Posted on: February 21, 2015

Stock Tigers often have a habit of burping out coolant after a hot run. Tigers like to burp immediately after being shut off because the residual engine heat causes localized boiling within the engine block. In addition to being unsightly, this habit can be expensive due to the high cost of anti-freeze. Help your Tiger kick this habit by installing a coolant recovery system. This system is cheap (usually less than $10.00 at most stores) and will really help your Tiger keep its radiator full.

The stock Tiger came equipped with a pressurized cooling system operating at approximately 14 PSIG. The effect of pressurization is to raise the boiling point of the coolant. For example, at sea level, a 100% water coolant boils at 248 degrees F and a 50% water 50% Prestone coolant boils at 265 degrees F. The cooling system efficiency is increased due to improvements in coolant circulation (reduced vapor lock in water pump) and the extended operating temperature range of the coolant. This stuff is not new; most cars (even British cars!) have used some type of pressurized cooling system.

The spring-loaded radiator cap is designed to make a seal at both the top seat and a lower inside seat in the filler neck as shown in the sketch. An overflow tube connects to a point between these two seats. The stock Tiger radiator cap is equipped with a heavy, specially calibrated spring, which controls a pressure relief valve to seal off the cooling system from the overflow tube. This feature permits the system to pressurize itself automatically as the coolant expands when it is heated. When excess pressure builds up, the spring resistance is overcome and the pressure relief valve opens. The coolant and the steam escaping from the radiator through the overflow tube and onto the pavement relieves the pressure. The radiator cap also has a vacuum relief valve which opens automatically as the engine is cooling to prevent the formation of a vacuum in the system.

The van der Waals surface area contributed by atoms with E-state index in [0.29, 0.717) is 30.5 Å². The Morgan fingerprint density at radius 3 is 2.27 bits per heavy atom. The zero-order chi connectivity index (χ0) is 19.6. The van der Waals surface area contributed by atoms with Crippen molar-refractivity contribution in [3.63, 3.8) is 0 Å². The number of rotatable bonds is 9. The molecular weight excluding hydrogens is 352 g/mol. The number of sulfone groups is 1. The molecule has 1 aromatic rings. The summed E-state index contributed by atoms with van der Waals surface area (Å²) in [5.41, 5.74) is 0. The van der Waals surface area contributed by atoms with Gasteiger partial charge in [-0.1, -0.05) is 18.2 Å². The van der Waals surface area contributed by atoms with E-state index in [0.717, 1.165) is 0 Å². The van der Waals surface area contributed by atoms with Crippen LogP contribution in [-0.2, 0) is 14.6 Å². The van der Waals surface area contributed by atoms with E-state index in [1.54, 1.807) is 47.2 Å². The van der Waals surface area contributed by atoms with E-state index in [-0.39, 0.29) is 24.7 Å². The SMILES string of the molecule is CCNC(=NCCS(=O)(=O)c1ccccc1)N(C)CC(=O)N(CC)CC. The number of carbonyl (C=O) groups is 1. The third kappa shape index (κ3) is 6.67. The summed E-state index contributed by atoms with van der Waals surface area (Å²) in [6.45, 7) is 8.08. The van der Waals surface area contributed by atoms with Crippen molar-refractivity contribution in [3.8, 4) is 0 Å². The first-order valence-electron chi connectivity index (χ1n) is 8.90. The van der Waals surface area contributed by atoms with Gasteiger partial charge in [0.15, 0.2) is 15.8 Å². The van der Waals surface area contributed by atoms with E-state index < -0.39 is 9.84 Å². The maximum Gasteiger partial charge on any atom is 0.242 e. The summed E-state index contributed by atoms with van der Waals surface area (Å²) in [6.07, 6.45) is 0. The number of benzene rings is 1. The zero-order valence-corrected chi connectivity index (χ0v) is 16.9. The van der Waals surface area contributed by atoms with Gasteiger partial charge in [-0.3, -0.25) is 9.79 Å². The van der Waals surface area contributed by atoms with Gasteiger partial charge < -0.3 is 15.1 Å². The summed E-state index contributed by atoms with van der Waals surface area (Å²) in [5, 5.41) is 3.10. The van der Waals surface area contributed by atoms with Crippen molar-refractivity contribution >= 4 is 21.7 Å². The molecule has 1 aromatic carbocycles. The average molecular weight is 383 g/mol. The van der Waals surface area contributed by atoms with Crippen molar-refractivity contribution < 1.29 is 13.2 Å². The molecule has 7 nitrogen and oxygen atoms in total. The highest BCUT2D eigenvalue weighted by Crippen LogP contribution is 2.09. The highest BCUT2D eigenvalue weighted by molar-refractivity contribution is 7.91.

The coolant recovery system is an extremely simple set-up consisting of a reservoir bottle, which collects the “burps” from the overflow tube. Since the recovery system is designed to be air-tight (a special radiator cap is provided with the kit), the vacuum relief valve pulls coolant back into the radiator while the engine is cooling. The reservoir bottle is equipped with its own overflow in case the radiator overflow should exceed the reservoir capacity. Since the coolant is transferred between the radiator and reservoir, your Tiger will always have a radiator tank full of coolant.

Another advantage of the recovery system is its de-aerating capability. The stock Tiger allows air to enter the cooling system through the overflow tube. Aerated cooling water promotes corrosion as well as water pump vapor lock, or cavitation. The recovery system eliminates these problems because air is excluded from the system.

Installation of a coolant recovery system on the Tiger is simple, provided there is enough room under the hood for the reservoir bottle. Those Tigers with the STOA remote oil filter system have room where the stock oil filter used to be located. A neat set-up can be made with a Tiger windshield washer bottle and a mounting bottle cap, which fits the Tiger bottle. The kit contains hoses, 12/14 PSI special vacuum tight radiator cap, reservoir bottle cap and plastic reservoir (not used in installation). It’s a very popular kit in California and is usually available at auto parts discount stores.

Comments (1)

Stock Tiger Caps were 9 and 13 pounds. More than 13 pounds and the heater core tends to separate. The heater core end covers need to be reinforced to prevent delamination when using greater than 13 pound caps.
TT

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